As a long distance runner, I often get asked, why I run so much, and what goes through my mind when I’m running for three or more hours. Throughout the years, running has meant many different things to me—It’s been an escape from my problems, a way to empty my mind of stress, and most recently, a spiritual awakening to engaging in a life with greater purpose.
I’ve met such incredible athletes over the years, who have supported me when I was feeling broken and lost, and who I look up to as mentors and motivators. Yesterday, I had the privilege of running for 13.5 hours as guide for my dear friend, Rhonda on her Envisions Run. Rhonda-Marie Avery is a legally blind endurance athlete who is running the Bruce Trail in Ontario from end to end, 885km in 20 days! The section that we ran yesterday was particularly technical and challenging, and there were many occasions when it was hard to see the “beauty” in such a grueling experience. But once again, feet caked in mud, calf muscles twitching from half a day of navigating slippery, steep terrain, my achy middle-aged body could not help but feel joyful and proud to be a part of such an epic quest.
Running is a metaphor in my life because it engages me with my surroundings and reminds me of what it truly means to “be present” in the moment—It compels me to see the beauty in a forest swarming with mosquitoes, the beauty in the bone-chilling cold of a run in a January blizzard when most people in the city are nesting safe and warm in their cozy houses—but most importantly, running helps me see the beauty in me.
I’m the youngest of five children—born into a marriage that was all but over by the time I arrived. Like far too many children, I had a childhood that was touched by physical abuse at an early age, and later by sexual abuse. I entered my adolescence feeling scared and confused, so I turned to drugs and alcohol to “quiet” all those feelings inside that told me I wasn’t “good enough”. When you build a wall around you like this, it’s next to impossible to see not only the beauty in the world, but also the beauty in yourself. When I look back on my childhood, what makes me feel the greatest loss is not the physical or sexual abuse that I experienced, but the fact that I can never remember hearing the words: “I’m proud of you.”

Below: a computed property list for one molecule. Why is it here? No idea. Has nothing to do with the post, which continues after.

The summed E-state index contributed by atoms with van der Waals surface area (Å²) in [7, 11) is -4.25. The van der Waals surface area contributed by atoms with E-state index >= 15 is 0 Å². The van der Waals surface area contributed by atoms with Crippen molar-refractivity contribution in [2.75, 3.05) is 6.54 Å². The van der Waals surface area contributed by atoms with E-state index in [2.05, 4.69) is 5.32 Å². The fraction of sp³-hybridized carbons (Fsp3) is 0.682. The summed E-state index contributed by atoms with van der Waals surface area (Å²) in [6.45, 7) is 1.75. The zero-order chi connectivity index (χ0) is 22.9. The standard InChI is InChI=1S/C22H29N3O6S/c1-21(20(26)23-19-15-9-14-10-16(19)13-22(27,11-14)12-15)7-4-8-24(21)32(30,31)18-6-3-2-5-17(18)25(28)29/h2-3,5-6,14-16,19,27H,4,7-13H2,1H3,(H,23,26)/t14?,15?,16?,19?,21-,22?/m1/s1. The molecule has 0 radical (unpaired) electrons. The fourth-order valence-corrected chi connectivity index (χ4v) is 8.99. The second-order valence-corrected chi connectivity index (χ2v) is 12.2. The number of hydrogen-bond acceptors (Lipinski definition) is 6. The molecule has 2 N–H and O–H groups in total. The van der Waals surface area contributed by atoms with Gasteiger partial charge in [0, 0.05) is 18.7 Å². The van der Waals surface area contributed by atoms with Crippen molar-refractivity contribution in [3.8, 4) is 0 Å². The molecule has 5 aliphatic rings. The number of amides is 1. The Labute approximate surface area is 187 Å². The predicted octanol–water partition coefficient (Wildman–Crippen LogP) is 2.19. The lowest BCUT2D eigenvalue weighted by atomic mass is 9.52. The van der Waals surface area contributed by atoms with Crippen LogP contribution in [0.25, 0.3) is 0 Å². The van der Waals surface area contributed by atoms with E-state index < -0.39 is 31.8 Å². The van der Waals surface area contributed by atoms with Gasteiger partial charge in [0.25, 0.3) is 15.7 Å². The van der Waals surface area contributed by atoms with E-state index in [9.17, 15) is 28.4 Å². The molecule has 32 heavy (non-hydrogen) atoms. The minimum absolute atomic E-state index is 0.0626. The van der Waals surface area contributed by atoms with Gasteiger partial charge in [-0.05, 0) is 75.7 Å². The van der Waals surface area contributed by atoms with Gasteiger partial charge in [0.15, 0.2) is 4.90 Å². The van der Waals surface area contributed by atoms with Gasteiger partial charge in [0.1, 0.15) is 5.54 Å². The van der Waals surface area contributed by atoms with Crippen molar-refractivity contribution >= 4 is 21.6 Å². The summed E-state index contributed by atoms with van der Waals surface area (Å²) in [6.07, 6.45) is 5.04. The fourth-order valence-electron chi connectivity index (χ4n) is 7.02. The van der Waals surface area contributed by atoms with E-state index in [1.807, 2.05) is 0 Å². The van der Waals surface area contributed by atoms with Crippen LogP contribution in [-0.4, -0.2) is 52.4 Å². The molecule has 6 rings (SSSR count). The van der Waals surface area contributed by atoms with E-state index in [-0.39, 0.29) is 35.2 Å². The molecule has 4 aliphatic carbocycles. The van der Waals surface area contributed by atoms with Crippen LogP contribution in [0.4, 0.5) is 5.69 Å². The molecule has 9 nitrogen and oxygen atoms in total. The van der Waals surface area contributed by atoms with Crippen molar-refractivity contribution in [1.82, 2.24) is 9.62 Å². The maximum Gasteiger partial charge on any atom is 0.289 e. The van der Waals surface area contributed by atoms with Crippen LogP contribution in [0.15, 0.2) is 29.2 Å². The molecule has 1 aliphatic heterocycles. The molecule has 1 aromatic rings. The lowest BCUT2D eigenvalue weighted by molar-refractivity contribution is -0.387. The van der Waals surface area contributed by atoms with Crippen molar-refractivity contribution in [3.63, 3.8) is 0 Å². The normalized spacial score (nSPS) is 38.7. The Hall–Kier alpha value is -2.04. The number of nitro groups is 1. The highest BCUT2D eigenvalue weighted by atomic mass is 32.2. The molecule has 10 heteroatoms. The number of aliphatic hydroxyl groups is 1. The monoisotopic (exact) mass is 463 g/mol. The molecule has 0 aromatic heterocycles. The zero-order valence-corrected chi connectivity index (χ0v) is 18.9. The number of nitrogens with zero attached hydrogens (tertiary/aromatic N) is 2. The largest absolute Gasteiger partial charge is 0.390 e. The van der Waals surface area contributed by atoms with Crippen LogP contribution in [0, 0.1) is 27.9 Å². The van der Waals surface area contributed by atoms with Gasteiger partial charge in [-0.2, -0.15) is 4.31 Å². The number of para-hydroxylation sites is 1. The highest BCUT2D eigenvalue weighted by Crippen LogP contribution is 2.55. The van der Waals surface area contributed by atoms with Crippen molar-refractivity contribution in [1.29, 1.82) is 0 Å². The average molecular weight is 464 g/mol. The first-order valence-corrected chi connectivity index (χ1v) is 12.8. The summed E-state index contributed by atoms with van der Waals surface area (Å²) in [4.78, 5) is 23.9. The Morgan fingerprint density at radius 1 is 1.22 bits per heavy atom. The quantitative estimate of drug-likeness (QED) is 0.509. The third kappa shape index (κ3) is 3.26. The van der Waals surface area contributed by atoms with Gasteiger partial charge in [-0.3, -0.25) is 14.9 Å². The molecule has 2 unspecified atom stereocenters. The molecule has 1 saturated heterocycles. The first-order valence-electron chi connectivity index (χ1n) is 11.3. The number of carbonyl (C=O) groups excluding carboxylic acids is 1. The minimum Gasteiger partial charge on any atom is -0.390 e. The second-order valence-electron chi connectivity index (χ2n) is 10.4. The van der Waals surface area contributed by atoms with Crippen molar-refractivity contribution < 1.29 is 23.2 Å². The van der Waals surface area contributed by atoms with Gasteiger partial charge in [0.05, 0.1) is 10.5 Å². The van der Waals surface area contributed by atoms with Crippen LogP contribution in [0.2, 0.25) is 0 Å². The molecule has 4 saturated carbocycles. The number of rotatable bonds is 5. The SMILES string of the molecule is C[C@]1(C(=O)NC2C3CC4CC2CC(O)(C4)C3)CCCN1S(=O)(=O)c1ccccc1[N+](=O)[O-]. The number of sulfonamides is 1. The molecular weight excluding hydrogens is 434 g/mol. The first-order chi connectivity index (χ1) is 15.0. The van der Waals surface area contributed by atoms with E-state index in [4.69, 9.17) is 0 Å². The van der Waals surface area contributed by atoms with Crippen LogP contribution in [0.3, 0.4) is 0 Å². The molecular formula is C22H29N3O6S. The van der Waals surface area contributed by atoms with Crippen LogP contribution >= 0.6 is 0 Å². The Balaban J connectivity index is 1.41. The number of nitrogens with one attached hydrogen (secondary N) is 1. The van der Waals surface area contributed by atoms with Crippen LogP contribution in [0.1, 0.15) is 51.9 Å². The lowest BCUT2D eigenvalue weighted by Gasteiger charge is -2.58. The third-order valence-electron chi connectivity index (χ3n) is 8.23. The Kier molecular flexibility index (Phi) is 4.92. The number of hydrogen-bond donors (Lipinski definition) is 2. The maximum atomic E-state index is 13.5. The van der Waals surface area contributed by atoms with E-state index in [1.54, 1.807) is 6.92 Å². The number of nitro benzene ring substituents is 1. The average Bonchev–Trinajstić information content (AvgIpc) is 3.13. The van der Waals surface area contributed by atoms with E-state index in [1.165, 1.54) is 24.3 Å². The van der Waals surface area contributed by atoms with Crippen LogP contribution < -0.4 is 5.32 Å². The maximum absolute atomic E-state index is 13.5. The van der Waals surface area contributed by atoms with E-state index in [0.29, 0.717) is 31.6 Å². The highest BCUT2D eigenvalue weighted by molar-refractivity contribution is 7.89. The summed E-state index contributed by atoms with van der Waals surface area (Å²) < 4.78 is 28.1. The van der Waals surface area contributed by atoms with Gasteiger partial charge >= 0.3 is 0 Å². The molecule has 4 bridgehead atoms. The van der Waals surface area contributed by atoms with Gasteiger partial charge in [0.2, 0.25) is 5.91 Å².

It wasn’t until I had been married for more than 25 years and had been clean and sober for 17 years, that I finally found the strength to get help to deal with the trauma from my childhood. This past year has been the most painful, yet most liberating and self-affirming year of my life. I feel more alive today than I ever imagined possible. Just this past weekend, I told my wife how grateful I felt that she had the strength and love to wait around all these years for me “to become the man I was meant to become.” She looked me directly in the eye and said, “No, that’s not what I did—I waited for you to discover the man you have always been.”
It was Mark Twain who said: “The two most important days in your life are the day you are born and the day you find out why.” Like my inspirational friend Rhonda-Marie, I have now discovered “why” I was born, and the meaning behind all of the experiences, both good and challenging, that have shaped me into the person I am today. I have tattoos of quite a few lotus flowers on my arm because they are a daily reminder of the fact that immense beauty can from the most unlikely places—The lotus thrives in dark, murky waters, and I believe we can all blossom into our own beauty regardless of where we have come from, or where we find ourselves today. In the words of the ancient Chinese philosopher Lao Tzu, “When I let go of what I am, I become what I might be.”
So, if you’re reading this and you have someone in your life who may be struggling or seem a little “lost”, I invite you to reach out to that person an simply say: “I’m proud of you.”